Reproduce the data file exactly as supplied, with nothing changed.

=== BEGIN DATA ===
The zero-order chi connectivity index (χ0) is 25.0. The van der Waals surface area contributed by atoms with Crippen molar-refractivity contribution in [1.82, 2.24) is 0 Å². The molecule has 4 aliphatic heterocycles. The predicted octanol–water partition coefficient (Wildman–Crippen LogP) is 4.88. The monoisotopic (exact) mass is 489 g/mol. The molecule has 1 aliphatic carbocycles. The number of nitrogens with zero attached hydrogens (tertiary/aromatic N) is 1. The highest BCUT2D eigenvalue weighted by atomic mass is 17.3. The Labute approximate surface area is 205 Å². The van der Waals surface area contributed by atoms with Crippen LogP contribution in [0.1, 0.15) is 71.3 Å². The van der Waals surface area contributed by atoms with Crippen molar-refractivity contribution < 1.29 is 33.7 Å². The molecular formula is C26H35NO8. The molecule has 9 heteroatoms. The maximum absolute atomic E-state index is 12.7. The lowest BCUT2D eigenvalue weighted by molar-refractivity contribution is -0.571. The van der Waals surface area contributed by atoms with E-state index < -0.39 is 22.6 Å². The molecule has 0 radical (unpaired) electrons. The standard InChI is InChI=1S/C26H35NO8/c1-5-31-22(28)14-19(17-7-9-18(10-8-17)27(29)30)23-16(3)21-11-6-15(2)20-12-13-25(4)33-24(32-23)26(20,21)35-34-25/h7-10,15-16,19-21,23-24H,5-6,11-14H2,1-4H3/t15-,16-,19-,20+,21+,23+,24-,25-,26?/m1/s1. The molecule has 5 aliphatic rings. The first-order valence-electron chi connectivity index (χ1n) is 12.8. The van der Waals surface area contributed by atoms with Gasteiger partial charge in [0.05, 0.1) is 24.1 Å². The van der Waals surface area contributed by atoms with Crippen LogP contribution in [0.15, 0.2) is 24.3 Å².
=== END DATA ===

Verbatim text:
The zero-order chi connectivity index (χ0) is 25.0. The van der Waals surface area contributed by atoms with Crippen molar-refractivity contribution in [1.82, 2.24) is 0 Å². The molecule has 4 aliphatic heterocycles. The predicted octanol–water partition coefficient (Wildman–Crippen LogP) is 4.88. The monoisotopic (exact) mass is 489 g/mol. The molecule has 1 aliphatic carbocycles. The number of nitrogens with zero attached hydrogens (tertiary/aromatic N) is 1. The highest BCUT2D eigenvalue weighted by atomic mass is 17.3. The Labute approximate surface area is 205 Å². The van der Waals surface area contributed by atoms with Crippen LogP contribution in [0.1, 0.15) is 71.3 Å². The van der Waals surface area contributed by atoms with Crippen molar-refractivity contribution < 1.29 is 33.7 Å². The molecular formula is C26H35NO8. The molecule has 9 heteroatoms. The maximum absolute atomic E-state index is 12.7. The lowest BCUT2D eigenvalue weighted by molar-refractivity contribution is -0.571. The van der Waals surface area contributed by atoms with E-state index < -0.39 is 22.6 Å². The molecule has 0 radical (unpaired) electrons. The standard InChI is InChI=1S/C26H35NO8/c1-5-31-22(28)14-19(17-7-9-18(10-8-17)27(29)30)23-16(3)21-11-6-15(2)20-12-13-25(4)33-24(32-23)26(20,21)35-34-25/h7-10,15-16,19-21,23-24H,5-6,11-14H2,1-4H3/t15-,16-,19-,20+,21+,23+,24-,25-,26?/m1/s1. The molecule has 5 aliphatic rings. The first-order valence-electron chi connectivity index (χ1n) is 12.8. The van der Waals surface area contributed by atoms with Gasteiger partial charge in [0.05, 0.1) is 24.1 Å². The van der Waals surface area contributed by atoms with Crippen LogP contribution in [0.15, 0.2) is 24.3 Å².